Skip Navigation
Print Page

Does lactose intolerance affect bone health?

Skip sharing on social media links
Share this:

The role of lactose intolerance and lactose-free diets on bone health is not yet clear. Many people who are lactose intolerant, or think they are, avoid dairy products and do not get enough calcium and vitamin D.1 Dairy products are especially good sources of these nutrients, which are needed for bone health. People who do not get enough calcium over their lifetime are more likely to get osteoporosis (pronounced os-tee-oh-puh-ROH-sis), or thinning bones.2 Despite these facts, research has yet to clarify whether lactose intolerance increases the risk of osteoporosis.3

Still, experts do know how much calcium and vitamin D people need to grow and maintain healthy bones. People who are or think they are lactose intolerant need to be sure they get enough of these important nutrients, whether from dairy or nondairy sources. It's important that children and teens get enough of these nutrients because most bone mass builds up during this time of life. Building bone mass in youth helps keep bones healthy and strong throughout life and prevents osteoporosis later in life.2,3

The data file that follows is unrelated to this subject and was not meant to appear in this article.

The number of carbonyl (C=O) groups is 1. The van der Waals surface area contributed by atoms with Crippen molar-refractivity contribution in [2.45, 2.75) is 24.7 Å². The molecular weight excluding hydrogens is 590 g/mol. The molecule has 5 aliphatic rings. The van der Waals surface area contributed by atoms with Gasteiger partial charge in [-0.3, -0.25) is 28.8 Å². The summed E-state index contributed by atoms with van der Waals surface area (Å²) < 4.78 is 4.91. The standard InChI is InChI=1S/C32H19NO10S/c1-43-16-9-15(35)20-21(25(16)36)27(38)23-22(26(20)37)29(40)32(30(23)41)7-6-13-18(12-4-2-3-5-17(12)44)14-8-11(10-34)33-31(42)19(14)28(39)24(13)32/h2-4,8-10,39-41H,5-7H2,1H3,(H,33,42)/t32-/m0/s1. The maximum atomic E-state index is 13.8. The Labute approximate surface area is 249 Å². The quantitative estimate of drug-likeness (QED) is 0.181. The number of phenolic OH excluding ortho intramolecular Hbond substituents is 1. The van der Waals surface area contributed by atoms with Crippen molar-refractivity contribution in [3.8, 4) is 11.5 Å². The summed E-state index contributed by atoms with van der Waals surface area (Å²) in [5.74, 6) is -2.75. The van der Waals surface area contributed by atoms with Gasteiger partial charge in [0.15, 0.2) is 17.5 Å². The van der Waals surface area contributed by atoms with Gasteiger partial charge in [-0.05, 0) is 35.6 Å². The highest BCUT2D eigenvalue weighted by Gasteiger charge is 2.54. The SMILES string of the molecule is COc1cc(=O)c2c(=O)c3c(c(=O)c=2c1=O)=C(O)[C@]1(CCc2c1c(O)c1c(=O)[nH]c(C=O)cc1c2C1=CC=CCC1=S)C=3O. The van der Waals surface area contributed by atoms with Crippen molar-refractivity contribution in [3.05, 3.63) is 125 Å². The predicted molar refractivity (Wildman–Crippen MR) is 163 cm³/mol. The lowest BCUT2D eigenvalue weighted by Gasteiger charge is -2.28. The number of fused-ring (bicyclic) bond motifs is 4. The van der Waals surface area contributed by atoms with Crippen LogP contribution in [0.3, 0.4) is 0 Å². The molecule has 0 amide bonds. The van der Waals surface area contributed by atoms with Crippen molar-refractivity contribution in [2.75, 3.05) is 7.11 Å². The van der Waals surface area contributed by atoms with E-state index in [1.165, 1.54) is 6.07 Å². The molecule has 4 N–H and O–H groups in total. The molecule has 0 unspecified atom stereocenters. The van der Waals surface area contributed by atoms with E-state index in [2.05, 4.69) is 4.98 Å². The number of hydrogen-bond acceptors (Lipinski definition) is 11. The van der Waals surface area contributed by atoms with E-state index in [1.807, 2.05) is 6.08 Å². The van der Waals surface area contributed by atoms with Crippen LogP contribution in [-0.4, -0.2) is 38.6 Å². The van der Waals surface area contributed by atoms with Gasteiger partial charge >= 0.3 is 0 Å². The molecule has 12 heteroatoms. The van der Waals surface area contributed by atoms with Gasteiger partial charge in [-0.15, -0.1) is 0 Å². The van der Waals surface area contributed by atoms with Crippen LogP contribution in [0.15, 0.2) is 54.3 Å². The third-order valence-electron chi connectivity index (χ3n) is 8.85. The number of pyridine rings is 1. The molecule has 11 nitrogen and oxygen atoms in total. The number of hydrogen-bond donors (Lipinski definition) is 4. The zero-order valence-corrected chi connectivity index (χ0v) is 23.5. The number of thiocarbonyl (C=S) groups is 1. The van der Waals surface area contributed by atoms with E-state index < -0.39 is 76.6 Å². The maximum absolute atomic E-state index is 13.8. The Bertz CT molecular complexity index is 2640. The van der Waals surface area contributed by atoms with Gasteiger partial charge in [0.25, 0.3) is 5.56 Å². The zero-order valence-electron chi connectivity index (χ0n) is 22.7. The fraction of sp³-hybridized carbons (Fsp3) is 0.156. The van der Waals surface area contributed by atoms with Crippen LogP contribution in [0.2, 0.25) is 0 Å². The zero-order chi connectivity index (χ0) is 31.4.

1. Suchy, F. J., Brannon, P. M., Carpenter, T. O., Fernandez, J. R., Gilsanz, V., Gould, J. B., et al. (2010). NIH consensus development conference statement: Lactose intolerance and health. NIH Consensus and State-of-the-Science Statements, 27(2), 1–27. PMID 20186234 [top]
  2. National Institute of Arthritis and Musculoskeletal and Skin Diseases. (2011). Osteoporosis overview. Retrieved April 25, 2012, from [top]
  3. National Institute of Arthritis and Musculoskeletal and Skin Diseases. (2011). What people with lactose intolerance need to know about osteoporosis. Retrieved April 25, 2012, from [top]

Last Reviewed: 05/06/2014
Vision National Institutes of Health Home BOND National Institues of Health Home Home Storz Lab: Section on Environmental Gene Regulation Home Machner Lab: Unit on Microbial Pathogenesis Home Division of Intramural Population Health Research Home Bonifacino Lab: Section on Intracellular Protein Trafficking Home Lilly Lab: Section on Gamete Development Home Lippincott-Schwartz Lab: Section on Organelle Biology